May 2007

An interesting article, How College Costs Could Lead to a Market Crash, argues that the increase of college debt (for undergrads, but could also be applied to graduates), coupled with the large supply of college educated folks compared to the demand for such workers, could slow the growth of the US economy and lead to all kinds of social ills – including delaying marriage, kids, and home purchases, and stunting the growth of entrepreneurism, social security, volunteerism, and the arts and humanities.

Pretty doom and gloom stuff, but the man does make a point. It is pretty tough to get ahead with your newly earned college degree when you have the equivalent of a new Lexus in personal debt (or in some cases, a house), and you still need to buy a car to get to your low-paying first job to pay off that debt. And don’t even get me started on those of us who’ve chosen to change careers midstream… We’re starting from scratch.

Yet another example of how the rich stay rich, the poor stay poor, and the middle class grows to extinction.


I’m always looking for the meaning of life in articles about how to change/manage/find my career, and I just read a good one on Guy Kawasaki’s blog.

Trunk’s advice on advanced degrees is interesting, because it is my (short) experience that an MBA helps you if you want to move up in your current company, gives you the courage and knowledge to start your own business (if you needed any to begin with), etc. In terms of changing jobs, though, you’re just another person in the world with an MBA competing with all the other MBAs for the same small pool of positions. It’s a “check the box” move, not a career path in and of itself (unless you specialize in Accounting or some other such thing).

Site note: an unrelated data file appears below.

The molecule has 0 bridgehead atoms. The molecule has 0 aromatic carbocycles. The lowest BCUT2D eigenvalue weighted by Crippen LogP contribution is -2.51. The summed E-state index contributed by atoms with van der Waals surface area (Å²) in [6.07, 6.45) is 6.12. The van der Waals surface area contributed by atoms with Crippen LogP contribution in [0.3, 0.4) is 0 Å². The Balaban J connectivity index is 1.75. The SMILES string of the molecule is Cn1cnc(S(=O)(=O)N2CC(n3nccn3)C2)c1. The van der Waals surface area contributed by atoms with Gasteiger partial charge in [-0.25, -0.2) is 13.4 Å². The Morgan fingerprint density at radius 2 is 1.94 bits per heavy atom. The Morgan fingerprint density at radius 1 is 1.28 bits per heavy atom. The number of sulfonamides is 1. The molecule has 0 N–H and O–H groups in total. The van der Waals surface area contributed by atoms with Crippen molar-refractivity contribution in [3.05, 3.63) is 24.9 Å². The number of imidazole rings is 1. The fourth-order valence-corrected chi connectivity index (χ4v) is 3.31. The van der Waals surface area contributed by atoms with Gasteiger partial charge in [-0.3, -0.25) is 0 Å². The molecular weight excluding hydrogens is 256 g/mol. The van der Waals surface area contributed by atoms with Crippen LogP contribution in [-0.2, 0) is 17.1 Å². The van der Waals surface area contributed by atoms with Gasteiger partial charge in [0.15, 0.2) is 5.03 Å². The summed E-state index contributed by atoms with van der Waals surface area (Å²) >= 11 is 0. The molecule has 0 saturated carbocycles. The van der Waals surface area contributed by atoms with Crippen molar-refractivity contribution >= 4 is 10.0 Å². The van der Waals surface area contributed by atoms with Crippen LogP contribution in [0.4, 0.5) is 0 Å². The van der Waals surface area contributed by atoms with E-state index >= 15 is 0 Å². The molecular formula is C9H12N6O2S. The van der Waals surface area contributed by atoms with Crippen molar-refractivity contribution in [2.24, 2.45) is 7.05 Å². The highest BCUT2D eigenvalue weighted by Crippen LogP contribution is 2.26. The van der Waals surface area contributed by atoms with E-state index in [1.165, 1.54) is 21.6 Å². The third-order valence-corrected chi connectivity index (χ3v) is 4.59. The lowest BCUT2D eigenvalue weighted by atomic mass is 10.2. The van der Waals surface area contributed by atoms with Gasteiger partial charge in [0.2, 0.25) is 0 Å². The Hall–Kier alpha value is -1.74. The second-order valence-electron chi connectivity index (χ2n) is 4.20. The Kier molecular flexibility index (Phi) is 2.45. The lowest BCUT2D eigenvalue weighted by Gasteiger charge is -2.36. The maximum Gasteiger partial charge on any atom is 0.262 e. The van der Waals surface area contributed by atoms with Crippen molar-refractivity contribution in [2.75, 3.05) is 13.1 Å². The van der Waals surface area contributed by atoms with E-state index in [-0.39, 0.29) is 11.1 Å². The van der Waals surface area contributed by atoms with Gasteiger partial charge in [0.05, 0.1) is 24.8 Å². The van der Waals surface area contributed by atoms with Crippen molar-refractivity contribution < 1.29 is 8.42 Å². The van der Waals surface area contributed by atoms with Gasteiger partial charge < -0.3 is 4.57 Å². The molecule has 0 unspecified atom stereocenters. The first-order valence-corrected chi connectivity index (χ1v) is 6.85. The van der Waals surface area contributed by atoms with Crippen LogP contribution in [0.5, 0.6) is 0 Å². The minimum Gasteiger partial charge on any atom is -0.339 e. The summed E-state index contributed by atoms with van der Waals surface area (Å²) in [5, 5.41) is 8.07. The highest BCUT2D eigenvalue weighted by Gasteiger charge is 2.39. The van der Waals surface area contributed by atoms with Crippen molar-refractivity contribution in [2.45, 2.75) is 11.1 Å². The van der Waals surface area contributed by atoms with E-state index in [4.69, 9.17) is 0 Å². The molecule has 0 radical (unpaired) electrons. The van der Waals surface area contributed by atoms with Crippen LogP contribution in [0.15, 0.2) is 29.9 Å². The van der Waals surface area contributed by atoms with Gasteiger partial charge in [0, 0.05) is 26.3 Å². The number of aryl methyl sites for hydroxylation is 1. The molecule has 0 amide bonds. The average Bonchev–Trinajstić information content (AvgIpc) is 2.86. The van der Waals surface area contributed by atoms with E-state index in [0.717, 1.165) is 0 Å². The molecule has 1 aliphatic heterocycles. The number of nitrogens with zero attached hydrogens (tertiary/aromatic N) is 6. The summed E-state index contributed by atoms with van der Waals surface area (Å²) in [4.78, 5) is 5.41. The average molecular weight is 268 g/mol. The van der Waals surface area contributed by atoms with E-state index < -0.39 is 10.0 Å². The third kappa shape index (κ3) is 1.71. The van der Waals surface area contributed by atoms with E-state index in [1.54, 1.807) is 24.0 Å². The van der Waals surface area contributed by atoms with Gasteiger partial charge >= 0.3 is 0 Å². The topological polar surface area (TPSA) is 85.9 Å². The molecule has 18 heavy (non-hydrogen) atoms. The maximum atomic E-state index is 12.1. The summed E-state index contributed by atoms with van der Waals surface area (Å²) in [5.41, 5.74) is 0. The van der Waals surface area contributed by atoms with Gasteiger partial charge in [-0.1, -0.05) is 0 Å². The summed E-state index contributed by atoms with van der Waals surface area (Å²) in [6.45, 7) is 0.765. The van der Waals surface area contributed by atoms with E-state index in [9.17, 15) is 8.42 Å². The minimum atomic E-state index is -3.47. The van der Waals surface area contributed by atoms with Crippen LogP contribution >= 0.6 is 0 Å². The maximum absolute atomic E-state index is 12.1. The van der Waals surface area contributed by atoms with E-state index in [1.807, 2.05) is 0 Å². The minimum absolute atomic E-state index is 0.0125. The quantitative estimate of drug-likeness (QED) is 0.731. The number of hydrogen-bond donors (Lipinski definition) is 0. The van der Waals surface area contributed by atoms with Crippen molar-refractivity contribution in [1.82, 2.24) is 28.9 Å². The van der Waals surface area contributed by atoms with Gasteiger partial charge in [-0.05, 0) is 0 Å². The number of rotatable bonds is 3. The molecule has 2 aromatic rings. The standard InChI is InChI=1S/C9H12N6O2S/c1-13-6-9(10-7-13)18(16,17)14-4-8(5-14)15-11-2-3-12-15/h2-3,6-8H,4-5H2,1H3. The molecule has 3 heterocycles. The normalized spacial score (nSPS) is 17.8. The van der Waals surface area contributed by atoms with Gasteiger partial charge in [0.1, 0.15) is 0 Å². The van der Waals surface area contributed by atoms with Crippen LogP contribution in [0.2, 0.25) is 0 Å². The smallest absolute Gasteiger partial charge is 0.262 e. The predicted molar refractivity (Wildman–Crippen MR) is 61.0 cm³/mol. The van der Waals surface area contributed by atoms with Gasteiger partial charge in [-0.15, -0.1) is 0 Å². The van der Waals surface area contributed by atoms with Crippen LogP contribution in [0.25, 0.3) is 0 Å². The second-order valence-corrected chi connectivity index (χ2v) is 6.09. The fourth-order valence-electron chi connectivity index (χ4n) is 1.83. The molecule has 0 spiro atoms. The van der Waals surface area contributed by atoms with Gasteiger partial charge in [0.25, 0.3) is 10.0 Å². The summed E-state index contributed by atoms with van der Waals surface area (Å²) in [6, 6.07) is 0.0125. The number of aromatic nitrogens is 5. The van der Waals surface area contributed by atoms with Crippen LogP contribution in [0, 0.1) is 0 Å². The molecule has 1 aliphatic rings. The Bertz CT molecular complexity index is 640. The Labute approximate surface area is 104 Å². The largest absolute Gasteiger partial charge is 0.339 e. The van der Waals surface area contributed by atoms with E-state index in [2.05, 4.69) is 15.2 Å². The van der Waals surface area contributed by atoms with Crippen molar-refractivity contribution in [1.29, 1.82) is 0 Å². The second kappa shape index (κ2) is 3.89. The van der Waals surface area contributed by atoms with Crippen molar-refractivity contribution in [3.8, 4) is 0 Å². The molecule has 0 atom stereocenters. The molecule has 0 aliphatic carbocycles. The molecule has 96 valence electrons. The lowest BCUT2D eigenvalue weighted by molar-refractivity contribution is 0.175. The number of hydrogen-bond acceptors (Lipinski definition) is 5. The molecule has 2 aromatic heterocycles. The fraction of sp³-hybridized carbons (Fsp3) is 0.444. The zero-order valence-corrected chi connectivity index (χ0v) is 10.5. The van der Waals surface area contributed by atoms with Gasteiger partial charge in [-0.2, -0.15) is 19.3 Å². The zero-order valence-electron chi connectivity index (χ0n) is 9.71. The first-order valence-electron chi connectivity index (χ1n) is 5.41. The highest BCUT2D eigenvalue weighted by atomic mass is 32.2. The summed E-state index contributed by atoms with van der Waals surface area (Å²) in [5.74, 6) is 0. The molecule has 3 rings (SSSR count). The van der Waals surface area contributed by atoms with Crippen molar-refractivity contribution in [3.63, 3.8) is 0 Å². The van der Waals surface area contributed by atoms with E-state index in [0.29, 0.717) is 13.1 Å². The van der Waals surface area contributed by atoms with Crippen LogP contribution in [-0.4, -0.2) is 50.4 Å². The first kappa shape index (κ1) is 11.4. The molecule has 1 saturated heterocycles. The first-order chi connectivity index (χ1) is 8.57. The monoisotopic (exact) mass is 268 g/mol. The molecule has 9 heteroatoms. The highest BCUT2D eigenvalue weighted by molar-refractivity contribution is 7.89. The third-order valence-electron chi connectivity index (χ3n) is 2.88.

One of the many reasons I picked Law was that it gives one credentials to perform in the Legal field – similar to the way that an Engineering degree allows one to be an engineer. You can’t have a career in it without the education. A Business degree, on the other hand, is different. Anyone with enough guts, smarts, or savvy can open their own business, and some do extraordinarily well. But not all have or need an MBA to do it. An MBA may help to further your current path, but it is difficult to change course altogether with just an MBA.

I’m glad I went back to get it, though I may never actually use it, mostly because of the ego boost it gave me. I was able to prove to myself on my own terms that I was just as smart as other MBAs. The stigma of getting that first “advanced degree” dissipated and opened my mind to other possibilities I had long since wrote off. All in all, a very good thing.

I’ve been thinking a lot about old friends, lately. All of the people that I have lost touch with for a multitude of reasons – moving homes, moving jobs, going to back to school, leaving school, going back to school again – have influenced my life (mostly) for the better, and I miss them, but I am crap at keeping in touch.

So, now that I am starting yet another phase of my life, I am starting this blog in the hopes that I can communicate with you more regularly, and give you a way to chat with me when the mood strikes you. Be a voyuer. Be an active participant. It’s your choice.

Due to a few crazies out there that have been harassing public female bloggers in the past few months, I am keeping this blog off of the search robots for now. So, bookmark this site or keep the e-mail with the address and check in every once in a while and let me know what you are up to!